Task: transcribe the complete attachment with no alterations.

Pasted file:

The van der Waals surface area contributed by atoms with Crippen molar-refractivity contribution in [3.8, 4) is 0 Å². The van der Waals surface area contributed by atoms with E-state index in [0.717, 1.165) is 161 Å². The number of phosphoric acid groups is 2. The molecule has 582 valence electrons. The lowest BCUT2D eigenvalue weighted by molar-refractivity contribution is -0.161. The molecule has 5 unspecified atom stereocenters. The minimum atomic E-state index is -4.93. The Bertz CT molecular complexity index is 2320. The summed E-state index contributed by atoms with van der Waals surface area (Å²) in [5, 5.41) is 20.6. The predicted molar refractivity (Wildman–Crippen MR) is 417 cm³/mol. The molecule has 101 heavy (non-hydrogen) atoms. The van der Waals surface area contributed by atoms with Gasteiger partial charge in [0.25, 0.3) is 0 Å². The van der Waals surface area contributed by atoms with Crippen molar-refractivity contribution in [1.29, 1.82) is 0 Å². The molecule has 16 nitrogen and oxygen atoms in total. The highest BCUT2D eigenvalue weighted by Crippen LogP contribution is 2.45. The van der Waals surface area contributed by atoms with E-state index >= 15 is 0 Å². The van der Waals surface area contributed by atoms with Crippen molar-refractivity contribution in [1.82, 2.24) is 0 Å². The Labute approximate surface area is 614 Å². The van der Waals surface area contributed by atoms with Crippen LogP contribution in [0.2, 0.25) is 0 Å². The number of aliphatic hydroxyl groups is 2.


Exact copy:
The van der Waals surface area contributed by atoms with Crippen molar-refractivity contribution in [3.8, 4) is 0 Å². The van der Waals surface area contributed by atoms with E-state index in [0.717, 1.165) is 161 Å². The number of phosphoric acid groups is 2. The molecule has 582 valence electrons. The lowest BCUT2D eigenvalue weighted by molar-refractivity contribution is -0.161. The molecule has 5 unspecified atom stereocenters. The minimum atomic E-state index is -4.93. The Bertz CT molecular complexity index is 2320. The summed E-state index contributed by atoms with van der Waals surface area (Å²) in [5, 5.41) is 20.6. The predicted molar refractivity (Wildman–Crippen MR) is 417 cm³/mol. The molecule has 101 heavy (non-hydrogen) atoms. The van der Waals surface area contributed by atoms with Gasteiger partial charge in [0.25, 0.3) is 0 Å². The van der Waals surface area contributed by atoms with Crippen molar-refractivity contribution in [1.29, 1.82) is 0 Å². The molecule has 16 nitrogen and oxygen atoms in total. The highest BCUT2D eigenvalue weighted by Crippen LogP contribution is 2.45. The van der Waals surface area contributed by atoms with E-state index >= 15 is 0 Å². The van der Waals surface area contributed by atoms with Crippen molar-refractivity contribution in [1.82, 2.24) is 0 Å². The Labute approximate surface area is 614 Å². The van der Waals surface area contributed by atoms with Crippen LogP contribution in [0.2, 0.25) is 0 Å². The number of aliphatic hydroxyl groups is 2.